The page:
The Dark Future of the Ocean
Guest auteur – Dr. Gail Barnes
It was the morning after the storm the night before. As I stood on what the evening before had been a pristine picture-perfect beach, I could hardly believe my eyes. The beach was covered in debris – as if someone had emptied a garbage can and scattered the contents over the sand. There was plastic wherever I looked. Plastic cups, plastic toys, sections of plastic rope and tangled up in the seaweed which had also come ashore, more plastic bags than I could count. Slabs of polystyrene, plastic bottles and even a container large enough to be the proverbial kitchen sink. I was reminded of the quote by Sir Richard Attenborough, “There is no away – because plastic is so permanent and so indestructible. When you cast it into the ocean, there is no away.”
A Plastic Tide
Sky News in the United Kingdom has launched an Ocean Rescue campaign with a 45-minute film released on 25 January called “A Plastic Tide” that puts the ocean plastic problem into perspective.
“The ocean where life on Earth began is being turned into a synthetic soup,” the narration begins by Sky News science correspondent Thomas Moore, as he embarks on a journey to explore the immense problem of plastic pollution. He begins in Mumbai, India, where a city beach once used for swimming and playing is now completely covered in plastic garbage. Surprisingly, it’s not from direct littering, but from the ocean tide; every day brings a fresh layer of garbage, which could come from anywhere on the planet. No beach or shoreline is unaffected by this pollution. Due to the ocean currents and waterways that flow into those oceans, plastic waste that’s tossed in Australia or Japan could just as easily end up in Scotland or Nova Scotia.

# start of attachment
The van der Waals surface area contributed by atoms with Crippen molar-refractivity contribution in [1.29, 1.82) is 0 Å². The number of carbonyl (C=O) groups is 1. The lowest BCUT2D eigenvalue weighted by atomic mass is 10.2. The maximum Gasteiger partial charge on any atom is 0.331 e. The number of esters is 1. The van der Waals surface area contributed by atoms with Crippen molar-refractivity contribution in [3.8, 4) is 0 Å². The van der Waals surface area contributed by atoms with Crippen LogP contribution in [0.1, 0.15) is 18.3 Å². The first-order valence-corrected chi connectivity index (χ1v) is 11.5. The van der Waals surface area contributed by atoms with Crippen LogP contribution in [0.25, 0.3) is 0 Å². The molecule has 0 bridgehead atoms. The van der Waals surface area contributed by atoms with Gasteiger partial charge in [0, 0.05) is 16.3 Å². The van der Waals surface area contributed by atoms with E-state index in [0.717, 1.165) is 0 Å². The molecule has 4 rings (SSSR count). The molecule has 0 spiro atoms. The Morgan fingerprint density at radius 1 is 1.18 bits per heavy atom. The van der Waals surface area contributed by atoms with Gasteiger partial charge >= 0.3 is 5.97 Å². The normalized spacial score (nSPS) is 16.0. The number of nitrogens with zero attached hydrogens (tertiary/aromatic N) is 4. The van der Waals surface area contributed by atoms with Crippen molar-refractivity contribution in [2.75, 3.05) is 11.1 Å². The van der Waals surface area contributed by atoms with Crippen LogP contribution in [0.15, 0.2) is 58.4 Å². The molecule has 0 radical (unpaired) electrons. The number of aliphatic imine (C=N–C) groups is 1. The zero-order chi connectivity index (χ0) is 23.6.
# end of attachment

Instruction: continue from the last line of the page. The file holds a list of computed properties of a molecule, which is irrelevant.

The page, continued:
Approximately 320 million tons of plastic are manufactured annually, but 40 percent of this is single-use items. Only 5 percent of plastics are effectively recycled, which means that the remaining 95 percent – almost all the plastic ever made – remains on the planet. This poses a problem because of its physical presence when it comes ashore, as well as a possibly bigger problem if it breaks down into microplastics as a result of decades of exposure to sunlight and the pounding of the waves. Microplastics are plastic particles that measure 5 millimeters or less and that are ingested by shrimp, plankton, fish, birds, turtles, and other sea animals, creating a cycle of contamination and entry into the human diet.
Where do all the microparticles go?
Profession Colin Janssen from the University of Ghent in Belgium estimates that the average Belgian, who enjoys mussels and other seafood, eats up to 11,000 pieces of microplastic per year. It is estimated that children could eat even more, with estimates as high as 750,000 microparticles per year by the end of this century.
Janssen’s studies of mussels have found that microplastics do not always stay in the stomach. They can be absorbed into the bloodstream, which could have repercussions for human health. “Where do [microplastics] go? Are they encapsulated by tissue and forgotten about by the body, or are they causing inflammation or doing other things? Are chemicals leaching out of these plastics and then causing toxicity? We don’t know and actually we do need to know,” Janssen told The Telegraph in the United Kingdom.
More plastic in the ocean than fish